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Old 01-07-2020, 05:48 PM
RunningonMT RunningonMT is offline
 
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Default Need so plumbing help

Am having trouble in our 3 year old house with a plugged toilet! The problem is not consistent, but recently starting occurring after 5 or 6 "solid waste" uses.

(Ah yes, I can hear the jokes and feel the love already!)

I have a reasonable understanding of gravity flow in pipes, but am not super familiar with the applicable plumbing building code. After some research, it appears that the code requires a minimum slope between 1/8" and 1/4" per foot of run, depending on the diameter of the pipe. In the code, I don't see a maximum slope.

Online articles indicate the same minimum slope AND a maximum slope of 3" per foot of run. Vertical runs are also acceptable. The minimum slope provides enough gravity to keep the waste moving. Beyond the maximum slope, solids separate from the liquid causing pluggage. This might be my problem, since a 5 foot portion of the waste pipe is at a 45 degree angle.

BTW, I'm in North Carolina. If you know the correct code used in another state, please give me some references. I can follow up from there!

My questions:

Does the code have a maximum slope and I'm just missing it? If so, please help me find it!

What logic can I use to get the original plumber fix this issue?

Thanks for any help you can provide!
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Old 01-07-2020, 06:10 PM
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You is not mention what you have done so far. I might be inclined to remove the water and pull the toilet if this has not been done. Lay the toilet on a side and look up the back end and front end. Things like pens and pencils and credit cards (yes credit cards) get stuck in the top of the trap and load up on solids after a bit. A snake will often pass right by the long thin obstructing item. You clear the clog with a plunger only to have to clog again a poo or two later.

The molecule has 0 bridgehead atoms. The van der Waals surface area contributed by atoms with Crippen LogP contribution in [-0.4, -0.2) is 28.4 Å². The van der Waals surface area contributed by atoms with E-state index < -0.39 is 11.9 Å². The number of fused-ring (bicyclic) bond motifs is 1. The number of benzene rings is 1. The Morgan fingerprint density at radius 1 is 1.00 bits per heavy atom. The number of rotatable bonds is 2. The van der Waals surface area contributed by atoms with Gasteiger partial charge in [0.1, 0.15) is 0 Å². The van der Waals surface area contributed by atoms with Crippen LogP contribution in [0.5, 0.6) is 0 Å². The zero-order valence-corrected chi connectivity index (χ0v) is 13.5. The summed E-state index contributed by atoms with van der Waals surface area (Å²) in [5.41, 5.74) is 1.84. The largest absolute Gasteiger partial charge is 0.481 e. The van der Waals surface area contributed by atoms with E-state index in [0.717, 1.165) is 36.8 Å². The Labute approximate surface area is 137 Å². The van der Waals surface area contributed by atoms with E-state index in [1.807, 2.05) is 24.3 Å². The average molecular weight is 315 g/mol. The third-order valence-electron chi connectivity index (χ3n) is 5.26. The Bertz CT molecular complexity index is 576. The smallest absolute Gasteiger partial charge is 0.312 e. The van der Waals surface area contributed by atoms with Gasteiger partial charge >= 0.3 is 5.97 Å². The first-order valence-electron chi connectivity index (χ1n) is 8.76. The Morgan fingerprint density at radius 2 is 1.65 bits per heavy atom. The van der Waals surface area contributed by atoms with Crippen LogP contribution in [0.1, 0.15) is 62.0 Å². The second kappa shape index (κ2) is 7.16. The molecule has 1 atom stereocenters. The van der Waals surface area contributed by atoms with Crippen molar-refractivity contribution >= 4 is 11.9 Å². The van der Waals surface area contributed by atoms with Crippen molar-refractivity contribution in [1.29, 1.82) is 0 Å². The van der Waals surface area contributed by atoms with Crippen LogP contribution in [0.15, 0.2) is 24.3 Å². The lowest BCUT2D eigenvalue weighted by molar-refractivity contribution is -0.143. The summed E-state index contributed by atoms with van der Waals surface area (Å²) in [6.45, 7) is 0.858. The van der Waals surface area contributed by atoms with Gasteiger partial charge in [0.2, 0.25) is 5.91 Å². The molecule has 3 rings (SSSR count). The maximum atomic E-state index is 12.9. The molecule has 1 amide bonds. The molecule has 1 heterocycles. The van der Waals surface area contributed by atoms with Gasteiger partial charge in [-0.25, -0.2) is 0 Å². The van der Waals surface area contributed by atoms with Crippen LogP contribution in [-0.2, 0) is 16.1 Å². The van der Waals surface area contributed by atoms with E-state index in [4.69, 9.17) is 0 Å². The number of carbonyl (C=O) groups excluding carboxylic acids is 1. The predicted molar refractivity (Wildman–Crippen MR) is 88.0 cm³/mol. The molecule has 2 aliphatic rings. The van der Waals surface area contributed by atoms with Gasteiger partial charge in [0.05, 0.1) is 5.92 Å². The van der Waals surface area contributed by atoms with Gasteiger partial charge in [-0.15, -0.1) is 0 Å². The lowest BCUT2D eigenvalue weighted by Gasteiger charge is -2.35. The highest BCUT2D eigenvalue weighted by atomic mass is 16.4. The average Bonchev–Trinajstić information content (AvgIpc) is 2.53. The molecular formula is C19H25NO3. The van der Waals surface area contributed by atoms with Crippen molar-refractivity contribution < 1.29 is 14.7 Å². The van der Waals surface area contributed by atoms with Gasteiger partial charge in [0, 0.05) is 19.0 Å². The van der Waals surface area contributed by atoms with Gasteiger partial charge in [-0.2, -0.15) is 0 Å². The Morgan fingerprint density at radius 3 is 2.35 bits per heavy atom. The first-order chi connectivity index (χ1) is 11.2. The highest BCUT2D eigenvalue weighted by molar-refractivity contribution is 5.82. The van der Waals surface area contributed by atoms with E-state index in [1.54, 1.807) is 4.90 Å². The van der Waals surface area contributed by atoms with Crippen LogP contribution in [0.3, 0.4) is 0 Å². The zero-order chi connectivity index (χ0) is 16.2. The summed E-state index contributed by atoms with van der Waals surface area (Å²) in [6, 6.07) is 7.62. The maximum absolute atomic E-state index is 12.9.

Plastic pipe can catch stuff if the plumber did not trim off the saw frass with a knife before gluing it up. Certain products that have a “stringy” nature seem to find every little thing to catch onto.

Wax rings sometimes protrude into the waste stream and catch debris.

A plumber can run a camera down the piping and see what is up.
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Old 01-07-2020, 07:10 PM
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For codes, start with the county you are in first. They may use a modified version of the State code. And the State code may be a modified version of the IRC.

Here is a starting point: https://codes.iccsafe.org/category/N...0Carolina?year[]=Current+Adoption&page=1
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Old 01-07-2020, 07:53 PM
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X2 to vice’s advice. Back in the day my parents had a similar issue. Not all the time but enough to be problematic. After my parents removed the toilet serial times My momz finally stuck her had as far up the S as she could and found the top of a roll on deodorant
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Old 01-07-2020, 08:15 PM
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Quote:
Originally Posted by Trak Ratt View Post
X2 to viceís advice. Back in the day my parents had a similar issue. Not all the time but enough to be problematic. After my parents removed the toilet serial times My momz finally stuck her had as far up the S as she could and found the top of a roll on deodorant
i.e., replace the toilet. If problem reoccurs, take a look at the piping
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Old 01-08-2020, 02:22 PM
RunningonMT RunningonMT is offline
 
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Default Update to Plumbing Pluggage Problem